tristan pigott's art satirises your middle class lifestyle
As a new exhibition of his paintings opens at Cob Gallery, get to know one of London's most percipient young artists.
This article originally appeared in i-D's The Creativity Issue, no. 348, 2017
Tristan Pigott's paintings strike a very modern nerve; his heroes and heroines are resolutely everyday and wonderfully banal - but they're also magical and loveable and larger-than-life, full of colour and spirit and backed up with a healthy dash of the absurd. In his Hoxton studio, which doubles up as his home, there's a little yellow budgie chirruping away as he moves around a maze of new paintings, works in progress for his upcoming show. "I'm always inviting people round," Tristan states. "The paintings they really need to be seen in the flesh. The colours and size get lost on a screen… generally though it's always an interesting reflection of someone's personality in how they read a painting."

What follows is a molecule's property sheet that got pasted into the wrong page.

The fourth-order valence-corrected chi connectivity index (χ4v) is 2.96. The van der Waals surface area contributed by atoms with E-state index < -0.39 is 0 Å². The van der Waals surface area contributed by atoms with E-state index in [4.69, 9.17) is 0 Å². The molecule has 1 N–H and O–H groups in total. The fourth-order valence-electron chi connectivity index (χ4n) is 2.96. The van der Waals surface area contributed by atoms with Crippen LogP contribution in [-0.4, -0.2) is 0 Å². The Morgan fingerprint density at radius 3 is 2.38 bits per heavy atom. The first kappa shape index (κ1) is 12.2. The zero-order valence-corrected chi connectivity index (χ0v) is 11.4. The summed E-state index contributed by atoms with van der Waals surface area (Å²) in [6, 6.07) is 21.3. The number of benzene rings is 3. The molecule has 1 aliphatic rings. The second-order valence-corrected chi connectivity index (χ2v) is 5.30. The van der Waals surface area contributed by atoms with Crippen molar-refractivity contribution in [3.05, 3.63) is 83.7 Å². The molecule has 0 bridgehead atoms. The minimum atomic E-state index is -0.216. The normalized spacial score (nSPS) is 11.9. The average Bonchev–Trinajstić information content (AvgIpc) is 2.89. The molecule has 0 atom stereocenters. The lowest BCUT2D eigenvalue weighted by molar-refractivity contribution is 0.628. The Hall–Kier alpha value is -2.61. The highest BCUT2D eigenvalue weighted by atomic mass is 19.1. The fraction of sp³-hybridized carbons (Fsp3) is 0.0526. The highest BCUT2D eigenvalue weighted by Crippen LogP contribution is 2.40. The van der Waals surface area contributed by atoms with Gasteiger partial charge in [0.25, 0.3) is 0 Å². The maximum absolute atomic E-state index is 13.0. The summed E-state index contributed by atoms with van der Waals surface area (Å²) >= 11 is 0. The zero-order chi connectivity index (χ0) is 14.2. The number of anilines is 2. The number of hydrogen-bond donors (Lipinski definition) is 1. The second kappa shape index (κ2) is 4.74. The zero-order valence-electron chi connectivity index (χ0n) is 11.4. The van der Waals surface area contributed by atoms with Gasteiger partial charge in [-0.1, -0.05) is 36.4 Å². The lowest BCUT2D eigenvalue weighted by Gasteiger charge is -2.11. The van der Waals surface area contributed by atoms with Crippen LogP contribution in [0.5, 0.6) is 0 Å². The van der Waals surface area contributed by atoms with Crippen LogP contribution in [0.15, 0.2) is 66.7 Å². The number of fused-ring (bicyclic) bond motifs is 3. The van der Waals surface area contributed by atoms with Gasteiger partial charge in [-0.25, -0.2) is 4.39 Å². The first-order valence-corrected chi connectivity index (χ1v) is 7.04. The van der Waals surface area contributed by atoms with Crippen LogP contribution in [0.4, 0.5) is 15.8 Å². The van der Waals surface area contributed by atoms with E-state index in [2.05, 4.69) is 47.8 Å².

So how to read a Tristan Pigott painting? Well they're undeniably rooted in the right now; the characters who populate his world lounge around, cooking spaghetti, eating fried eggs, on phones, riding the tube, wearing the latest Shoreditch fashions. Yet Tristan's work isn't quite as simple as that, the paintings ripple with symbolism, they play with perspective, everything is a little off, a little odd, a little funny. They're a little satirical, constantly undermining the seriousness of the history of the medium with a splash of the surreal. They tackle middle class taste, middle class consumerism, the art world and the people who work in it or on its fringes.
The latest symbol to find its way into his work, maybe says it all; the cucumber. "I wanted to have something that would tie the whole show together without taking itself too seriously," Tristan explains. "The cucumber fits that. It's extremely phallic but also a middle class reference of aspiration due to its use in make-up and cucumber water." So a cucumber with the end sliced off, for example, or chopped up and being munched on, or painted with a smiley face, it's all part of a delicate game he's playing with painting, an awareness of the class and gender history of the medium.
Text Felix Petty
Photography Tim Walker